Mitochondria are centers of metabolism and signaling whose function is essential to all but a few eukaryotic cell types. General dysfunction of these organelles is implicated in a wide range of inborn errors of metabolism, and in an increasing number of common human diseases. Elucidation of the biochemical functions of these disease-related proteins has become a bottleneck in understanding mitochondrial pathophysiology. This proposal initially focuses on one such protein, ADCK3, a predicted kinase with a poorly understood connection to the biosynthesis of coenzyme Q, an integral part of the mitochondrial electron transport chain. Mutations in this protein can cause a form of cerebellar ataxia, one of numerous mitochondrial respiratory chain disorders. More broadly, ADCK3 is part of a large and ancient family of predicted atypical kinases-the UbiB family-that has no structural or functional characterization reported to date. This proposal will establish the fundamental enzymatic properties of this archetypal member of the UbiB family, identify its direct endogenous substrate(s), and test the hypothesis that it functions to remodel the protein infrastructure of th inner mitochondrial membrane through alterations in the local phospholipid environment. Leveraging the depth and breadth of expertise available through the investigators of this program project, the proposed work incorporates a diverse range of tools to address these goals, including: a robust, high mass-accuracy lipidomics platform and yeast, mammalian cell culture and mouse knockout models of ADCK3 deficiency. As the characterization of ADCK3 progresses, the approaches and techniques established here will subsequently be applied to the other ADCK kinases that are generally conserved from yeast through metazoans. These kinases include four in human mitochondria (ADCK1, 2, 4 and 5), which have now been associated both with lipid metabolism and with specific cancers, including glioblastoma multiforme (GBM) and estrogen receptor-positive (ER+) breast tumors. Thus, in addition to the direct insights that will be generate regarding the specific function of ADCK3, this work sets the stage for an extensive analysis of a unique mitochondrial kinase family of mounting biomedical importance.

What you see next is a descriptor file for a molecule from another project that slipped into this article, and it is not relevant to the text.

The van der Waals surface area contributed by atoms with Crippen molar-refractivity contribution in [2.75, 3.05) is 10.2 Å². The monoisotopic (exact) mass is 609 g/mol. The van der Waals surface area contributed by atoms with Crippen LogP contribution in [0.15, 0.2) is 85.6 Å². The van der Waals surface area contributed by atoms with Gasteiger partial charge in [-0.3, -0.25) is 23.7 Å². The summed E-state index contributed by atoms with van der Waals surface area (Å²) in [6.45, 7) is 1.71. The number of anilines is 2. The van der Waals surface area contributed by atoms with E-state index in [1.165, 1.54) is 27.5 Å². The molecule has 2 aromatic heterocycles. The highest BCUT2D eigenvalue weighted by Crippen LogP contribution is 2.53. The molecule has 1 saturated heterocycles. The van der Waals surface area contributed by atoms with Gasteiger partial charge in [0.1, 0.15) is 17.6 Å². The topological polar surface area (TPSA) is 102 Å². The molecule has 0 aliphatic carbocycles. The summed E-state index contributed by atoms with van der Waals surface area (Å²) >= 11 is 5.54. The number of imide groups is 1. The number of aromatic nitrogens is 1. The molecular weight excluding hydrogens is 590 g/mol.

Public Health Relevance

Mitochondrial dysfunction is implicated in a wide range of rare and common human diseases, yet the biological functions of the mutated proteins underlying these diseases are predominantly unknown. This proposal aims to elucidate the basic enzymatic functions and direct substrate(s) of ADCK3, an archetypal member of the large and uncharacterized UbiB family of predicted atypical kinases, which is mutated in human cerebellar ataxias. Completion of these goals will be important first steps toward establishing the molecular etiology of a mitochondrial disease and understanding the biochemical functions of a unique kinase family of mounting biomedical importance.

National Institute of Health (NIH)
National Institute of General Medical Sciences (NIGMS)
Research Project (R01)
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Molecular and Integrative Signal Transduction Study Section (MIST)
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Anderson, Vernon
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University of Wisconsin Madison
Schools of Earth Sciences/Natur
United States
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Stefely, Jonathan A; Reidenbach, Andrew G; Ulbrich, Arne et al. (2015) Mitochondrial ADCK3 employs an atypical protein kinase-like fold to enable coenzyme Q biosynthesis. Mol Cell 57:83-94